Johann Philip Reis


A Misunderstanding of Translation



Published Articles

A Comparison of Bell & Reis


A Misunderstanding of Translation

A Misunderstanding of Translation

A misunderstanding of the German to English translation of the word tone is one of the major reasons Philip Reis has not received proper recognition and credit for his work. Reis did not call his instrument "Reis’s Musical Telephone" as George B. Prescott, the misinformed author of The Speaking Telephone , named it. Nor did Reis call his device

"The Telephone Musicax, as did Du Moncel in Le Telephone Le Microphone Le Phonographe, Reis never named his device the "Tone Phone" as did The Telegrapher on May 22nd 1869. What Reis did call his device was "Das Telephon", translated "The Telephone, as seen in his own note from December 1861. Reis referred to and wrote about his device reproducing tones but it is imperative to understand that in German the word ton (plural tone) is equivalent to our English word sound and includes articulate as well as musical sound depending on the context in which the word is used.

The breakdown in translation from German to English is what well-known scientific writers used to discredit Reis as the inventor of the telephone. These individuals claimed Reis did not invent an instrument for transmitting human speech nor was that his intent but rather developed a musical instrument and dubbed his device a "tone- telephone".

The issue of semantics destroyed Reis’s reputation and thus the struggle began for fame. Others longed to be recogninzed as the mind behind the invention of The Telephone.

History of Reis’s work as seen in his original memoirs and with his contemporaries as witnesses provides ample proof that:

  1. Reis intended to transmit speech.
  2. Reis’s Telephone in the hands of his contemporaries
  3. Reis’s telephone will transmit speech

The following documentations from Thompson, Silvanus P., BA, D.S.c, from Philipp Reis inventor of the Telephone, will prove the above.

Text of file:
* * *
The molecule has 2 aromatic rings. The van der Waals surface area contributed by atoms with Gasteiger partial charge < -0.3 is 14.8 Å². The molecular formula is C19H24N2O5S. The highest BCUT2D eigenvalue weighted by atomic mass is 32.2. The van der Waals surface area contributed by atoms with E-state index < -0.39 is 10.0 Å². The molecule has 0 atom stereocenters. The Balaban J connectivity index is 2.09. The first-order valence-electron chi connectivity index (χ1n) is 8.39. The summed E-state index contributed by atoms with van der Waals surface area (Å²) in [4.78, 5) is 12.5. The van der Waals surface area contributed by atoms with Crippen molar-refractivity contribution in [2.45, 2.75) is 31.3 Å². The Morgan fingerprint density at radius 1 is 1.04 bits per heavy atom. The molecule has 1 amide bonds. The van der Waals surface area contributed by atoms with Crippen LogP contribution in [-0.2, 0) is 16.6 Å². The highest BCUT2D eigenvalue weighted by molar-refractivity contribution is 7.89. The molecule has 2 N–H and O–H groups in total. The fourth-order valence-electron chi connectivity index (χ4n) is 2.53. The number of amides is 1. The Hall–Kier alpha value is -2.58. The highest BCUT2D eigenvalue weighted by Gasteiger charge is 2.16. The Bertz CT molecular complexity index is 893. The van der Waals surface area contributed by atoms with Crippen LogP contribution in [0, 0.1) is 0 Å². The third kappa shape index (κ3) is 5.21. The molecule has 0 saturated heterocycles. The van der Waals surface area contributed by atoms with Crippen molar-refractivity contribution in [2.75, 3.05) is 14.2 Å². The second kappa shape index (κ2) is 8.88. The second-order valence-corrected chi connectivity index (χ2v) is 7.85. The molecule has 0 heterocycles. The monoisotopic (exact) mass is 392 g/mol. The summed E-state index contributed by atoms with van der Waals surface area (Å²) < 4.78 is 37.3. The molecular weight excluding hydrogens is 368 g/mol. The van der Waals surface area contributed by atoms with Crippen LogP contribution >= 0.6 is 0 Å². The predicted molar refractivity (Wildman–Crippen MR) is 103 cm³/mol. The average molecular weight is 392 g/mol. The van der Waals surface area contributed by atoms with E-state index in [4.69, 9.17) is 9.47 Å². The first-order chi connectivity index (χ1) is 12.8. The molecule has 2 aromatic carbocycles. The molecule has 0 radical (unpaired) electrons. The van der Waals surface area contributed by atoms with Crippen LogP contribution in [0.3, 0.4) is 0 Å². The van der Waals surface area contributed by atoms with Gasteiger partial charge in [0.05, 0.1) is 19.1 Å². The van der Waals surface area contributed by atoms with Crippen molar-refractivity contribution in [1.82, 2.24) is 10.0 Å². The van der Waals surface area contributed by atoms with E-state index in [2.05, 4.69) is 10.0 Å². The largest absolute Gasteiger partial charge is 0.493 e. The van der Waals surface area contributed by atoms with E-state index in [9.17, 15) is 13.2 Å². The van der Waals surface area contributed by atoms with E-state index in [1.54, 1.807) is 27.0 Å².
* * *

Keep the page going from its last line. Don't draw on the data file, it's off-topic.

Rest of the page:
Reis intended to transmit speech

Reis borrowed from the human ear the suggestion of tympanum. Through his study of acoustics he modeled after the tympanum because of its ability to respond to all complex vibrations of human speech. Varley, Gray, and Bell the very men who claimed Reis’s phone was a "tone-phone" , invented real musical phones to specifically send melodies through multiple telegraphy, which relied on the tuning fork system of vibration. It should be noted these were invented between 1870-1876, long after Reis’s Telephone. Reis’s use of the tympanum meant he had intent to transmit sound that a human ear can hear.

One of Reis’s former pupils, Ernest Horkheimer, wrote that Reis intended to transmit speech, and that music was an after thought for public exhibition. In conclusion, Reis wrote in a letter that his Telephone could transmit any sound that is appropriately loud.

Reis’s telephone in the hands of Reis and his contemporaries did transmit speech

The membrane tympanum of his transmitter could become weakened by moisture or by the different voices ,too low or too loud and thus became inaudible. Reis himself recorded the fact that his telephone did transmit speech in 1861, in his memoir "On Telephony" "The consonants are for the most part tolerably distinctly reproduced, but the vowels not yet in an equal degree." P.45

Many gave strong testimonies that they had success in transmitting voice using Reis’s Telephone. These testimonies will be noted in detail in the section on testimonies.

Reis’s Telephone will transmit speech today

Thompson, Silvanus, P. BA, D.S. author of ,Philipp Reis Inventor of the Telephone, wrote, " The writer has tested ever form of Reis’s transmitter and has found them perfectly competent to transmit speech; provided proper precautions were taken; that the contacts were clean and in adjustment , that the tympanum was tightly stretched and that the speaker did not speak too loudly; in other words, that the instruments were properly used." Page 47

Many of the very scientists who doubted, questioned, and even slandered Reis’s intentions of his telephone later retracted their statements of doubt and acknowledged him as the inventor of The Telephone. Count du Moncel, author of a work on the Telephone, once classified Reis’s instrument as a mere "tone-telephone", admitted that he was, until the year 1882, ignorant of some of Reis’s instruments and of his original papers. He hesitantly admitted Reis to be the inventor of the telephone. P.42 It is also important to note that Professor Graham Bell’s British Patent he does not claim to be the inventor, but only the improver of an invention: the exact title of his patent is, "improvements in Electric Telephony and Telephonic Apparatus. p. 40 This all unfortunately came after Reis was deceased.